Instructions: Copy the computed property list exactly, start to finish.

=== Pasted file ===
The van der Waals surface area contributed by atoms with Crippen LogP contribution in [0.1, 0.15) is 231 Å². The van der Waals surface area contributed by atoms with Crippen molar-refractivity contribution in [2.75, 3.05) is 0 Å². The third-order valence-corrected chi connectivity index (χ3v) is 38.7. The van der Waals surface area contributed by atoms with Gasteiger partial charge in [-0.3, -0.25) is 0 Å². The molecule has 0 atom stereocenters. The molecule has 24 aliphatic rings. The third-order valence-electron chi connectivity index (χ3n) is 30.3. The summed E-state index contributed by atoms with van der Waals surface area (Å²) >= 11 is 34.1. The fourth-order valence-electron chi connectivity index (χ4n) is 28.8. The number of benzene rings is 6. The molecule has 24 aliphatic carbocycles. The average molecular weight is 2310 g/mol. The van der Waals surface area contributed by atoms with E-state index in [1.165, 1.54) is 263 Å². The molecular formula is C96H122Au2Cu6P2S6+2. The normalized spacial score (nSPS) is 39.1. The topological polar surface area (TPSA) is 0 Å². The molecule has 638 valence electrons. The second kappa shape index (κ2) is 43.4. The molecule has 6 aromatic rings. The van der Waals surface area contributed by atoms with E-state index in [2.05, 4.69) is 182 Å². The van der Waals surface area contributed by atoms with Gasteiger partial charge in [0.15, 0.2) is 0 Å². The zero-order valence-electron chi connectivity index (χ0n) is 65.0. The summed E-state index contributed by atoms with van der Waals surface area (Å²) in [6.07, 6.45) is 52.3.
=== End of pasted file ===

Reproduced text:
The van der Waals surface area contributed by atoms with Crippen LogP contribution in [0.1, 0.15) is 231 Å². The van der Waals surface area contributed by atoms with Crippen molar-refractivity contribution in [2.75, 3.05) is 0 Å². The third-order valence-corrected chi connectivity index (χ3v) is 38.7. The van der Waals surface area contributed by atoms with Gasteiger partial charge in [-0.3, -0.25) is 0 Å². The molecule has 0 atom stereocenters. The molecule has 24 aliphatic rings. The third-order valence-electron chi connectivity index (χ3n) is 30.3. The summed E-state index contributed by atoms with van der Waals surface area (Å²) >= 11 is 34.1. The fourth-order valence-electron chi connectivity index (χ4n) is 28.8. The number of benzene rings is 6. The molecule has 24 aliphatic carbocycles. The average molecular weight is 2310 g/mol. The van der Waals surface area contributed by atoms with E-state index in [1.165, 1.54) is 263 Å². The molecular formula is C96H122Au2Cu6P2S6+2. The normalized spacial score (nSPS) is 39.1. The topological polar surface area (TPSA) is 0 Å². The molecule has 638 valence electrons. The second kappa shape index (κ2) is 43.4. The molecule has 6 aromatic rings. The van der Waals surface area contributed by atoms with E-state index in [2.05, 4.69) is 182 Å². The van der Waals surface area contributed by atoms with Gasteiger partial charge in [0.15, 0.2) is 0 Å². The zero-order valence-electron chi connectivity index (χ0n) is 65.0. The summed E-state index contributed by atoms with van der Waals surface area (Å²) in [6.07, 6.45) is 52.3.